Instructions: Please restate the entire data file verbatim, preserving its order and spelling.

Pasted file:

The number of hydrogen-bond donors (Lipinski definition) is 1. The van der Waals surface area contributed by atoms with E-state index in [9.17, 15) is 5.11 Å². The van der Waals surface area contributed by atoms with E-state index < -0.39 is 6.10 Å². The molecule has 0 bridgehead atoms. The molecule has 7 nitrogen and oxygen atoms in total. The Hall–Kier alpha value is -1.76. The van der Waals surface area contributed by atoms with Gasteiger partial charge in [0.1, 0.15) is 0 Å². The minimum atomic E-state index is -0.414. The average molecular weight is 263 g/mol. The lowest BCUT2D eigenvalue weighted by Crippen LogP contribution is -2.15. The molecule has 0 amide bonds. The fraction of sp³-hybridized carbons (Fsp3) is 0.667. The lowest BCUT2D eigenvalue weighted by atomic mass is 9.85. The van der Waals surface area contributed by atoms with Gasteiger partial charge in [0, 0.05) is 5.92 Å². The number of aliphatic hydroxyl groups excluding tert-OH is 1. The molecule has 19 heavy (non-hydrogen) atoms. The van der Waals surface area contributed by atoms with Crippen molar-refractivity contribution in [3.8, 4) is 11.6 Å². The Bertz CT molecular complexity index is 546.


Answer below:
The number of hydrogen-bond donors (Lipinski definition) is 1. The van der Waals surface area contributed by atoms with E-state index in [9.17, 15) is 5.11 Å². The van der Waals surface area contributed by atoms with E-state index < -0.39 is 6.10 Å². The molecule has 0 bridgehead atoms. The molecule has 7 nitrogen and oxygen atoms in total. The Hall–Kier alpha value is -1.76. The van der Waals surface area contributed by atoms with Gasteiger partial charge in [0.1, 0.15) is 0 Å². The minimum atomic E-state index is -0.414. The average molecular weight is 263 g/mol. The lowest BCUT2D eigenvalue weighted by Crippen LogP contribution is -2.15. The molecule has 0 amide bonds. The fraction of sp³-hybridized carbons (Fsp3) is 0.667. The lowest BCUT2D eigenvalue weighted by atomic mass is 9.85. The van der Waals surface area contributed by atoms with Gasteiger partial charge in [0, 0.05) is 5.92 Å². The number of aliphatic hydroxyl groups excluding tert-OH is 1. The molecule has 19 heavy (non-hydrogen) atoms. The van der Waals surface area contributed by atoms with Crippen molar-refractivity contribution in [3.8, 4) is 11.6 Å². The Bertz CT molecular complexity index is 546.